One of the spotlights is the Snow and Ice Festival in Harbin. Harbin is one of the largest and most popular cities in the northeast China. Known as the Ice City, Harbin is popular for its well-known winter tourism and recreations. Corresponding to this culture content, CLCC students learned how to say and write the four seasons in Chinese “春,夏,秋,冬”.
CLCC began in 2014 winter and 2015 spring terms. During those five months, we celebrated the two traditional Chinese festivals at Edison with the students.
Spring Festival (Feb. 19, 2015)
In celebrating the Spring Festival, we brought dumplings into the classroom. Chinese people usually make dumplings the night before and eat them with family on the first day of the Spring Festival. Eating dumplings at the beginning of the year brings good luck.
Lantern Festival (Mar. 5, 2015)
During Lantern Festival, Chinese people watch dragon dance and eat sweet dumplings. Children go out at night carrying lanterns to temples and solve riddles. At Edison, we made paper dragon lanterns to celebrate this holiday. The students showed great interest in this activity and displayed great artistic talent and creativity.
Chinese “fashion show”
When introducing the topic of clothing, CLCC teachers dressed up in Qipao and Hanfu to demonstrate traditional Chinese fashion. Students were given the chance to “walk down the runway” and introduce the clothes they were wearing in Chinese.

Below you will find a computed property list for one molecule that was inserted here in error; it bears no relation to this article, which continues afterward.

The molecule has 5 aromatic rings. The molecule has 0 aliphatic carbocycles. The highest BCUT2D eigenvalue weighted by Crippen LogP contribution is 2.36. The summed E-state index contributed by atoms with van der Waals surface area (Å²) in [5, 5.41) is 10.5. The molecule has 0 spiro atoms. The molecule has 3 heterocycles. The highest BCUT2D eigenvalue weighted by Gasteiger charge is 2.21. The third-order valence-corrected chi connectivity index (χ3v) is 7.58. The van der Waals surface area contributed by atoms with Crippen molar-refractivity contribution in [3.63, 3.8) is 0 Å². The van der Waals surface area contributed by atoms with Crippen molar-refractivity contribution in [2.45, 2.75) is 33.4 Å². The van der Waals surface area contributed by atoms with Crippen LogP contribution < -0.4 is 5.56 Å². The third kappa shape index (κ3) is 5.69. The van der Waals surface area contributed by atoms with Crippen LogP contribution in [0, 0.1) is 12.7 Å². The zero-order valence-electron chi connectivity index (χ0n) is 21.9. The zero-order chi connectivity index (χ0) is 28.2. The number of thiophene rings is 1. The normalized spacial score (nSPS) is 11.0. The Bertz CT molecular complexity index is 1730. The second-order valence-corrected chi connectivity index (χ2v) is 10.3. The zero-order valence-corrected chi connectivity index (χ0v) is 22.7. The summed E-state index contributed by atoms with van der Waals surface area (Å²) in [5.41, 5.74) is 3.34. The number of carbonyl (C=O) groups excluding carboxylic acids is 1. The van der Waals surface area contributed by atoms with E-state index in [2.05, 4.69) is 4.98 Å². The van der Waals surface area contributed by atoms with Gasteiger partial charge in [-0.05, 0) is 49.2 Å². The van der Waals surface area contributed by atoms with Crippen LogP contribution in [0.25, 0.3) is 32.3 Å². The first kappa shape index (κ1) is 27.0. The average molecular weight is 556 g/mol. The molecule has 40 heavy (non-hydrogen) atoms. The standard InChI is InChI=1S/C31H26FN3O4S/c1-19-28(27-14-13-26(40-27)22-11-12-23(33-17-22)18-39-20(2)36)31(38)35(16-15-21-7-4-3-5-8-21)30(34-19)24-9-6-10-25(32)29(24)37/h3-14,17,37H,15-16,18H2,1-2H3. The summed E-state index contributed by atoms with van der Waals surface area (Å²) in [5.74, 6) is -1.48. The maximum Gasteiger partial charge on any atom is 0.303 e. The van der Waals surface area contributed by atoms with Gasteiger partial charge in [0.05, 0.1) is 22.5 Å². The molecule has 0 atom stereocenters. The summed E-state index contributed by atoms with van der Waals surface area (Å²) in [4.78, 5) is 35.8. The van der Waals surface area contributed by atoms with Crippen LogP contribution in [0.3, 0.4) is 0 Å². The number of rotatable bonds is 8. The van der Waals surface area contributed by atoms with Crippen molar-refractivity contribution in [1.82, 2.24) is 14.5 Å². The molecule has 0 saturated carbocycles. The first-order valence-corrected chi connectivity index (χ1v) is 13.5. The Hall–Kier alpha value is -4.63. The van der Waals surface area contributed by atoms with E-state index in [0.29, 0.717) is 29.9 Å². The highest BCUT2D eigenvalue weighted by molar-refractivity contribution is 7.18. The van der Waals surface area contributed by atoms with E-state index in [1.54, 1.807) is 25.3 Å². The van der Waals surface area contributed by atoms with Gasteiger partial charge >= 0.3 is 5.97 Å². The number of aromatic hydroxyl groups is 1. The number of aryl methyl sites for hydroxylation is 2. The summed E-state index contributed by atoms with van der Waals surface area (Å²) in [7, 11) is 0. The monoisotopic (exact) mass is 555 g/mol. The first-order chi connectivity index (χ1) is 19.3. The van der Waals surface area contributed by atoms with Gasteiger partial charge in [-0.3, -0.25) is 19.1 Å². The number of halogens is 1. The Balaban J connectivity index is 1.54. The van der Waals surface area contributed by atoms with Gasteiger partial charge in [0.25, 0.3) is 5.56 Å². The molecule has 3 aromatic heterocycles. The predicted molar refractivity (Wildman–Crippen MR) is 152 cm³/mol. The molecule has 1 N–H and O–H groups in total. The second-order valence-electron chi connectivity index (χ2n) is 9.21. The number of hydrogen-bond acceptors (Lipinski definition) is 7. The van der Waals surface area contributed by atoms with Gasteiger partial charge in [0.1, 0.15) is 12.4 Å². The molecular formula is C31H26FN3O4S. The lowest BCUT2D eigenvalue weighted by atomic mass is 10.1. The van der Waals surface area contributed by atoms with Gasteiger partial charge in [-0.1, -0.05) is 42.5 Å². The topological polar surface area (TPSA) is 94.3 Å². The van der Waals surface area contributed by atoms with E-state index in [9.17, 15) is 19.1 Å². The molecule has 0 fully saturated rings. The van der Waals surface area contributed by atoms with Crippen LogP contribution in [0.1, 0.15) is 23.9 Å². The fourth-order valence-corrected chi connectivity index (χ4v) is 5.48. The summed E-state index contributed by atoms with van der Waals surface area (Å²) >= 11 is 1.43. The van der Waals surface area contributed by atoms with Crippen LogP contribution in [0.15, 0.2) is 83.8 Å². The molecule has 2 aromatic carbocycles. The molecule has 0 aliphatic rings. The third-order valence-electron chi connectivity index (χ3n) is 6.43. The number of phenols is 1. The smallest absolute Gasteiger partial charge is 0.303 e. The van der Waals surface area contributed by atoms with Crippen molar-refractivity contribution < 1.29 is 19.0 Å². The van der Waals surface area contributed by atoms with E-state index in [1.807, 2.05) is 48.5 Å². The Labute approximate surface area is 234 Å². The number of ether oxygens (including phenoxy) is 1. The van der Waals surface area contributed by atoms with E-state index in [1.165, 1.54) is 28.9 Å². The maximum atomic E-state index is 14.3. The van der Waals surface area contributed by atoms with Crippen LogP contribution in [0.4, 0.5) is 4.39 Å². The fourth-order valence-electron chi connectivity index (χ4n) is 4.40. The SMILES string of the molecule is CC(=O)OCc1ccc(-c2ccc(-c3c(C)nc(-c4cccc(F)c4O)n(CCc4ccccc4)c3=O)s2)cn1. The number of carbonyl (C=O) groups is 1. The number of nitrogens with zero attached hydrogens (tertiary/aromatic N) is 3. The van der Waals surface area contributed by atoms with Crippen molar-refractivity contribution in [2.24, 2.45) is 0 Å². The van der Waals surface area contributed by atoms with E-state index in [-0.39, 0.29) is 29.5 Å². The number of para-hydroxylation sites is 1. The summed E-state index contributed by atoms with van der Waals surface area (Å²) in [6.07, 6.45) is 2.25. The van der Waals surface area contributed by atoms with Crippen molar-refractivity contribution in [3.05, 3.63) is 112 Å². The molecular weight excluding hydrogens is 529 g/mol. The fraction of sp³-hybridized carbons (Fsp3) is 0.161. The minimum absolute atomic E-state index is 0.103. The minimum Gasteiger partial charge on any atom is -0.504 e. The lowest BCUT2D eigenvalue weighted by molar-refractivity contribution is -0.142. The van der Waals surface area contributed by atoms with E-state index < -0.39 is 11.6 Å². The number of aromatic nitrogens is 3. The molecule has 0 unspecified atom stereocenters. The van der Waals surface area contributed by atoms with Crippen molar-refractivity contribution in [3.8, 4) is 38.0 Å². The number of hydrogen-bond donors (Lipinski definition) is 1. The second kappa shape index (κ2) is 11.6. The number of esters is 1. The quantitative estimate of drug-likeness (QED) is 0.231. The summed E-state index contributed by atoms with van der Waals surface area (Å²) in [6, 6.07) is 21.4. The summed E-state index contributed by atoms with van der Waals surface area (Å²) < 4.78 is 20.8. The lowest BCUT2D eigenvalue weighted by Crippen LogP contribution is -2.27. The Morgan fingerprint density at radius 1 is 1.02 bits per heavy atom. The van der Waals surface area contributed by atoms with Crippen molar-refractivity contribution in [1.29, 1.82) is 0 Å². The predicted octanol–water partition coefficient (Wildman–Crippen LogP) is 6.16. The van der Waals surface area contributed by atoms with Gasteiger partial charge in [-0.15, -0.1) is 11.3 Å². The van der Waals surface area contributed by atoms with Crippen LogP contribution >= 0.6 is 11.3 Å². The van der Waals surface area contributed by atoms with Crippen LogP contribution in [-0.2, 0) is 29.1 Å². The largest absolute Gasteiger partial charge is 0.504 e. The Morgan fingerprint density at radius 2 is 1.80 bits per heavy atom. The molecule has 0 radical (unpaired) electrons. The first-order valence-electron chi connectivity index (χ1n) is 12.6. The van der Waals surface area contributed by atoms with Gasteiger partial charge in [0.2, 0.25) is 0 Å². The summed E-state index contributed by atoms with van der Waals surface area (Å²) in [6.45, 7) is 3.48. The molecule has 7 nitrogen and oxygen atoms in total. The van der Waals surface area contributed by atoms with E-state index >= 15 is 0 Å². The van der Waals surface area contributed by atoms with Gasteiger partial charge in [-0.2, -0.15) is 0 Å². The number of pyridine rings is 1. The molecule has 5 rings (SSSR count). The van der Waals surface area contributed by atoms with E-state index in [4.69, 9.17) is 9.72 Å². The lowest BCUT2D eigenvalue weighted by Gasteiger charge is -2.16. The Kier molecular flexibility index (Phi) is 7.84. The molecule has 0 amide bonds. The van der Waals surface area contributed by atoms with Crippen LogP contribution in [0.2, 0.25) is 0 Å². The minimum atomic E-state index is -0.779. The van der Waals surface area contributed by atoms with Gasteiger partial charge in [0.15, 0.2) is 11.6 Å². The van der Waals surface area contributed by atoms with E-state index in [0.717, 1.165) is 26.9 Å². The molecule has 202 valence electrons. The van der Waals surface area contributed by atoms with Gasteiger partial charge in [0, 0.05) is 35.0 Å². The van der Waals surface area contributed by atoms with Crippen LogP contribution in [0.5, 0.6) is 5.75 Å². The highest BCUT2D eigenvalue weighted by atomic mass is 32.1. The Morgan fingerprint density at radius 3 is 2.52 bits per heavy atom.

Paper cut workshop
A guest teacher was invited to Edison on the last day of winter term. Students and teachers all made paper cuts of the Chinese word “福”, which means ‘happiness and blessing’.
In collaboration with Edison Elementary, the Language Teaching Specialization (LTS) MA Program in the Department of Linguistics at the University of Oregon has started an after-school Chinese Language and Culture Club (CLCC). It began in January, 2015, and is continuing throughout the 2015-2016 school year (not including Winter and Spring breaks).
The club is on Fridays after school, 2:55-4:00. Participation in the club is free of charge, but students must register. Please contact Keli Yerian at firstname.lastname@example.org if you would like to register your child.
Chinese Language and Culture Club features:
– Enthusiastic teachers: Each term, two or three LTS students will sign up to participate in the club. They are Native or near native proficiency Mandarin speakers. Their teaching is supervised and observed by the Director of the LTS program, Keli Yerian.
– Rich teaching content: Each session includes Chinese language and culture-related content and activities. During Chinese holidays, Chinese food and traditions are brought into the classroom such as making lanterns and paper cuts. Lessons are taught in a bilingual format (i.e. this is not an immersion course).
– Club schedules: Following the University quarter system, there is a total of seven-nine sessions every term, depending on school day out. Sessions are 60 minutes long and are held once a week.
– Diverse students: This club is open to up to 15 children each term from grades 3-5 (ages 8-11). Students who are interested learning Chinese or Chinese culture as well as native and heritage speakers of Chinese are all welcome.
Chinese Language and Culture Club Goals:
– To help stimulate a positive interest in second language learning and culture among Edison elementary students.
– To provide an opportunity for Chinese-speaking LTS students to obtain additional classroom experience in language teaching at the primary school level.